New York: Researchers have found that a US Food and Drug Administration (FDA)-approved drug currently used for obese patients and Type-2 diabetics has the potential to be used in the treatment of cocaine dependence.
The drug, trade name Byetta, derives from a naturally occurring hormone called glucagon-like peptide-1, or GLP-1, which regulates feeding behaviour.
In a two-and-a-half year study of rats, the researchers showed that when they activated GLP-1 receptors in the region of the brain that deals with reward behaviour, called the ventral tegmental area, or VTA, the animals self-administered less cocaine.
It is the first time such a role has been shown for the hormone in the brain, the study said.
Physiologically, the hormone acts similarly in rat brains and human brains. Rather than injecting cocaine, the scientists modelled the way a human would take the drug by offering the study rats a lever to press for intravenous infusions.
Once the animals stabilised in their drug-taking regimen, the researchers introduced the GLP-1 receptor directly into the brain.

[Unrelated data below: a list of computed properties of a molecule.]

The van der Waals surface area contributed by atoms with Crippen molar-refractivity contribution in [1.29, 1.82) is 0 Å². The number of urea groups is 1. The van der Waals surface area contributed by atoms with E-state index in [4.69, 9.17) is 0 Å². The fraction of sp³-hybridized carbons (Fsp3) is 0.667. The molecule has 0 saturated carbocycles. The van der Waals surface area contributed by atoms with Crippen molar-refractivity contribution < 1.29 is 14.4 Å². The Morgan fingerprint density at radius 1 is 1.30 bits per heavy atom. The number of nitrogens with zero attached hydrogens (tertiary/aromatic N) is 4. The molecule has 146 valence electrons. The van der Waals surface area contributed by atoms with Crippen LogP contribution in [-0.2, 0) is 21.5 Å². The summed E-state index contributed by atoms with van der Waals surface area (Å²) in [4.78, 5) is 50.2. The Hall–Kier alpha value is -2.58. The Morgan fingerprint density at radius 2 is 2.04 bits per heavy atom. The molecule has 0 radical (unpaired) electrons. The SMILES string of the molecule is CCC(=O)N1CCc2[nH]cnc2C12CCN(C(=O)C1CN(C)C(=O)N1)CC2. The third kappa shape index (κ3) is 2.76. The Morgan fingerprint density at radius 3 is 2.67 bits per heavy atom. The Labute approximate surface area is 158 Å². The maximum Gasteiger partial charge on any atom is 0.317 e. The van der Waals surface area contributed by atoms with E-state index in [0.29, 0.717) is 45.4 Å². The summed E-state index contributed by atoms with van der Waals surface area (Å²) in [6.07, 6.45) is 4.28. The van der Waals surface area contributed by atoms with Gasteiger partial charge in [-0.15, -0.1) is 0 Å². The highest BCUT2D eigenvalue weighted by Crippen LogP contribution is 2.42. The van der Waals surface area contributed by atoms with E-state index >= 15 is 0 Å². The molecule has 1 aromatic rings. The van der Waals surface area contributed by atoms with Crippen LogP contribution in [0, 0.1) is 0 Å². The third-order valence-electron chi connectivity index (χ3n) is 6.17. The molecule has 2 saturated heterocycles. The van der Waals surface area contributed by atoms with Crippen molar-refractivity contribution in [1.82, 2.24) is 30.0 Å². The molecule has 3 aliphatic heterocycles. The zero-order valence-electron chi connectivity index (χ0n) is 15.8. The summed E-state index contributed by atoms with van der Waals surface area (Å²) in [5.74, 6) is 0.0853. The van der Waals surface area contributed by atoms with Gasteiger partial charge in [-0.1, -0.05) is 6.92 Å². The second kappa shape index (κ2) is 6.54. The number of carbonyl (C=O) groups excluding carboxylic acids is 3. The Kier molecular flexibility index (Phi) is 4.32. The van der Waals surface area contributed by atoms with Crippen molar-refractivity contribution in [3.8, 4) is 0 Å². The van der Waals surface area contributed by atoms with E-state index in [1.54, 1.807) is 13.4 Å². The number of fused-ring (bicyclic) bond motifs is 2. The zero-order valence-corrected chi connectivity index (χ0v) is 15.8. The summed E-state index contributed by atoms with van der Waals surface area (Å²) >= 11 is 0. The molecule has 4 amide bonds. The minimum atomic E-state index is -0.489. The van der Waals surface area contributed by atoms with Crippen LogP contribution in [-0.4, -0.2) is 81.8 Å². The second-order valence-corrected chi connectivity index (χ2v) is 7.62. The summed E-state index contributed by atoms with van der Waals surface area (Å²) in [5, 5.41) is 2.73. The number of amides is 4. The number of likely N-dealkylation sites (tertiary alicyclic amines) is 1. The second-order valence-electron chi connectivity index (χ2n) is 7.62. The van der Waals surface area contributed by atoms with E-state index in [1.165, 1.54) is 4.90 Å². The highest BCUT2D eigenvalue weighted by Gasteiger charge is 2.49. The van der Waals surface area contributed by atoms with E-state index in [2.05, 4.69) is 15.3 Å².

“We were looking at what activation of GLP-1 receptors in the VTA does to the animal’s self-administration of cocaine,” said study lead author Heath Schmidt from the University of Pennsylvania in the US.
“We were able to show a nice decrease in cocaine self-administration,” Schmidt noted.
The findings were detailed in the journal Neuropsychopharmacology.
The drug, whose side effects are known, has already been proven safe for human use and if this research continues to progress successfully, those working to treat cocaine addiction may soon have another option in their toolkit.